Floating and Sinking in Phychoanalysis
Nikos Sideris interviewed by Alexandra Chronaki
Floating and Sinking. In what way do these two notions appear in psychoanalysis? Do they refer to psychopathology or to the process of psychoanalysis as well?
Floating and sinking are subjective experiences corresponding to vestibular sensations, illusions or hallucinations. They may typically occur in conditions of hypnosis, hypnagogic states (when falling asleep), relaxation and yoga exercises, meditation, drug-induced states or psychopathology of organic (febrile, toxic ...) or functional origin.
Typically, they do not occur isolated. Normally, they are part of a broader complex of experiences corresponding to more or less altered states of consciousness.
As far as the psychoanalytic process per se is concerned, it is highly unlikely to encounter such experiences during a session, because of the preponderance of articulated addressed speech and the effective interaction with the psychoanalyst. Nevertheless, such experiences during the process of free association may occur. Obviously, such mental recollections and verbal reports will be treated as an integral part of the analysand's discourse, according to the principles defining the psychoanalytic listening, perception, elaboration and interpretation of discourse.
The occurrence of floating and sinking experiences in hypnosis, hypnagogic and hypnopompic states, through relaxation, yoga or meditation practices, as drug or pathological effects, is a clear indication of the regressive mechanisms at work. In metapsychological terms, the core mechanism of floating and sinking is actually regression to archaic patterns of perception and mental elaboration - practically, regression to primeval modes of fantasy formation and experience, integrating sensory information of any kind available.
A particular pattern of experience, known as the Isakower phenomenon
, after the Viennese psychiatrist and psychoanalyst who first described it in 1936, reveals the main point of fixation
and offers substantial and decisive indications about the psychic chora
; this is where floating and sinking experiences are emanating from or, more precisely, this is where regression process stabilizes the psychical functioning during this kind of experience. In his article Beitrag zur Pathopsychologie der Einschlafphaenomene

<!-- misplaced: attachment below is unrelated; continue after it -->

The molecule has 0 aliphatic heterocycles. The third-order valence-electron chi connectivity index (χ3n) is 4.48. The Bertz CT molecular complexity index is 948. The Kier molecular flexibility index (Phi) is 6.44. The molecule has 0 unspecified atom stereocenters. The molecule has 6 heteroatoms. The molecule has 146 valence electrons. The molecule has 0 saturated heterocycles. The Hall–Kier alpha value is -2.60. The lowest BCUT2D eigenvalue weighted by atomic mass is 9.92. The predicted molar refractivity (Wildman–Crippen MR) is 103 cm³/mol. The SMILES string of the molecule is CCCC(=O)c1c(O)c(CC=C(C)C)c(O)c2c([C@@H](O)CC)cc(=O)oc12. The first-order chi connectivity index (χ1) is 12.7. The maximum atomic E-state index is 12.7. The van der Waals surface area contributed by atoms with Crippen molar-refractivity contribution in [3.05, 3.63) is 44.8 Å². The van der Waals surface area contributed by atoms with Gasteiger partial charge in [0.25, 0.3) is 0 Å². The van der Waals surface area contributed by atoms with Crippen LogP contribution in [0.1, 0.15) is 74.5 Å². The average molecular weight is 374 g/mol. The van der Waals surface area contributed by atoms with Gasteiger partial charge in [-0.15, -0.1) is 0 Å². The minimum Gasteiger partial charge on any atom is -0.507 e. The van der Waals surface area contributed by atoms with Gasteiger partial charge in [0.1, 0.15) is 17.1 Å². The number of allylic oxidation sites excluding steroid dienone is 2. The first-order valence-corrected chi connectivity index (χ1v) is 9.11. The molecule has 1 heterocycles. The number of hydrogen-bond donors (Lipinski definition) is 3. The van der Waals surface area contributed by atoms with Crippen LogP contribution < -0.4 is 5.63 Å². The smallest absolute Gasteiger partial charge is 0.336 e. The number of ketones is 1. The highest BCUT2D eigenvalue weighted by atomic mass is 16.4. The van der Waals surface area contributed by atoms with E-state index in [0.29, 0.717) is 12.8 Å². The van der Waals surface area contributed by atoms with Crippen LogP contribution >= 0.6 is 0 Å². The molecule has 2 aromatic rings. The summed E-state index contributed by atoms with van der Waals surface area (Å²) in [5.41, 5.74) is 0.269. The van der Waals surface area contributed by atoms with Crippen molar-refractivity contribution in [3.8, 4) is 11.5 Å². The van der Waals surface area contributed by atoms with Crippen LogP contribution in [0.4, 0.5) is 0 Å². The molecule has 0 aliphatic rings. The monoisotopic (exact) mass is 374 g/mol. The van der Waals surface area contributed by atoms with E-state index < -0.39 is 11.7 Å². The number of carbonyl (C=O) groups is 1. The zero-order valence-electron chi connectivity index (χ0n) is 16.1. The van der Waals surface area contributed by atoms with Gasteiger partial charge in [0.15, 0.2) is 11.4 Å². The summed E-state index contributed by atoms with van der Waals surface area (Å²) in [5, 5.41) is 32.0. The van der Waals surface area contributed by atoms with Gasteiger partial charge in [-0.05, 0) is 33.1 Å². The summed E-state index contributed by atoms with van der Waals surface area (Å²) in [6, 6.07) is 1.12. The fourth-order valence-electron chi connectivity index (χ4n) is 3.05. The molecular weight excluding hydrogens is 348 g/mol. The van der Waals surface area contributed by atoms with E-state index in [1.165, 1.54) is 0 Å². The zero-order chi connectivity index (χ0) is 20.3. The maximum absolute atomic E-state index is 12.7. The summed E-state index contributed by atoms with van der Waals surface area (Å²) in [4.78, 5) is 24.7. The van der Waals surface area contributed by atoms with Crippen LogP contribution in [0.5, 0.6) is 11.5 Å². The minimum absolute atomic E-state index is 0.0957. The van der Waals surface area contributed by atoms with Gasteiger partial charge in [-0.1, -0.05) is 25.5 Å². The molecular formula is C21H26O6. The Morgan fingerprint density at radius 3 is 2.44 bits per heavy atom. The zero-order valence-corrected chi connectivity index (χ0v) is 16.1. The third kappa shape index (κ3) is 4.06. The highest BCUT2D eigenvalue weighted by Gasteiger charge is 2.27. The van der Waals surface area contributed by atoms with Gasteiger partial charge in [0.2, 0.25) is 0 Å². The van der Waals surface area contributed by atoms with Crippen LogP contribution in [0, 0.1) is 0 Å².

(which appeared in English in 1938 as A contribution to the psychopathology of phenomena associated with falling asleep
, in International Journal of Psychoanalysis, 19, 331 - 325), Isakower describes a varied set of phenomena that occur in certain hypnagogic states and can possibly be observed "in a number of patients suffering from widely different types of psychological disorders and also in some normal persons". Having examined several clinical cases, Isakower observed:" The most striking of all is the blurring of the distinction between quite different regions of the body, e.g. between mouth and skin, and also between what is internal and what is external, the body and the outside world. We note too the amorphous
character of the impressions conveyed by the sense-organs. The visual impression is that of something shadowy
, generally felt to be "round", which comes closer and closer, swells to a gigantic
size and threatens to crush the subject. Then, it becomes gradually smaller and shrinks up to nothing [...]. The auditory impression is of a humming, rustling, babbling, murmuring, or of an unintelligible
monotonous speech. The tactile sensation is of something crumpled, jagged, sandy or dry, and is experienced in the mouth and at the same time on the skin of the whole body. In any other case, the subject feels enveloped by it or knows that it is close at hand. Sometimes it feels as if there was a soft yielding mass in his mouth, but at the same time he knows that it is outside him" (p. 333).